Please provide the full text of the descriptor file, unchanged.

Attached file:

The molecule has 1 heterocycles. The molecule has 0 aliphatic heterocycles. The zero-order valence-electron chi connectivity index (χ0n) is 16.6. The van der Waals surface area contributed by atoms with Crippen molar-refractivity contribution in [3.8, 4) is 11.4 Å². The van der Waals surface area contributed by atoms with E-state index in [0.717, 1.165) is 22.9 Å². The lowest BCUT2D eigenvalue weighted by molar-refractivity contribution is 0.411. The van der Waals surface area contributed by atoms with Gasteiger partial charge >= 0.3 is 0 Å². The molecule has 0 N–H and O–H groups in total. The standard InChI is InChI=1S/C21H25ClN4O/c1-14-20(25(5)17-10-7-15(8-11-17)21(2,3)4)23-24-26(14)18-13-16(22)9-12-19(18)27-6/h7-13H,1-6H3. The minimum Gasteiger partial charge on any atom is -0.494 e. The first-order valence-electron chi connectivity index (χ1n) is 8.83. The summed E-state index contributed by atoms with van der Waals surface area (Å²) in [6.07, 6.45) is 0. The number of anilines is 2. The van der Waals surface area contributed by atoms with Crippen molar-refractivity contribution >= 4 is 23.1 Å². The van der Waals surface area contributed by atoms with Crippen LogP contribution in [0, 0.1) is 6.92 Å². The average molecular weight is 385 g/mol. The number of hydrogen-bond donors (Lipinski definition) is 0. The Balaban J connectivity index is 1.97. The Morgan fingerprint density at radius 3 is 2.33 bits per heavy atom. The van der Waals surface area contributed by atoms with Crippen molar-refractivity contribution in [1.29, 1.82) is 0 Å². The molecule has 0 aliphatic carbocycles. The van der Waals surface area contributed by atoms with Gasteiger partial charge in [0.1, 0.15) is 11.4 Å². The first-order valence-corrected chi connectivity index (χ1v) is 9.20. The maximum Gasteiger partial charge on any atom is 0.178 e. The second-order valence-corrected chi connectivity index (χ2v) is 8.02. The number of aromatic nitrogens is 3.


The molecule has 1 heterocycles. The molecule has 0 aliphatic heterocycles. The zero-order valence-electron chi connectivity index (χ0n) is 16.6. The van der Waals surface area contributed by atoms with Crippen molar-refractivity contribution in [3.8, 4) is 11.4 Å². The van der Waals surface area contributed by atoms with E-state index in [0.717, 1.165) is 22.9 Å². The lowest BCUT2D eigenvalue weighted by molar-refractivity contribution is 0.411. The van der Waals surface area contributed by atoms with Gasteiger partial charge >= 0.3 is 0 Å². The molecule has 0 N–H and O–H groups in total. The standard InChI is InChI=1S/C21H25ClN4O/c1-14-20(25(5)17-10-7-15(8-11-17)21(2,3)4)23-24-26(14)18-13-16(22)9-12-19(18)27-6/h7-13H,1-6H3. The minimum Gasteiger partial charge on any atom is -0.494 e. The first-order valence-electron chi connectivity index (χ1n) is 8.83. The summed E-state index contributed by atoms with van der Waals surface area (Å²) in [6.07, 6.45) is 0. The number of anilines is 2. The van der Waals surface area contributed by atoms with Crippen molar-refractivity contribution >= 4 is 23.1 Å². The van der Waals surface area contributed by atoms with Crippen LogP contribution in [0, 0.1) is 6.92 Å². The average molecular weight is 385 g/mol. The number of hydrogen-bond donors (Lipinski definition) is 0. The Balaban J connectivity index is 1.97. The Morgan fingerprint density at radius 3 is 2.33 bits per heavy atom. The van der Waals surface area contributed by atoms with Crippen molar-refractivity contribution in [1.29, 1.82) is 0 Å². The molecule has 0 aliphatic carbocycles. The van der Waals surface area contributed by atoms with Gasteiger partial charge in [0.1, 0.15) is 11.4 Å². The first-order valence-corrected chi connectivity index (χ1v) is 9.20. The maximum Gasteiger partial charge on any atom is 0.178 e. The second-order valence-corrected chi connectivity index (χ2v) is 8.02. The number of aromatic nitrogens is 3.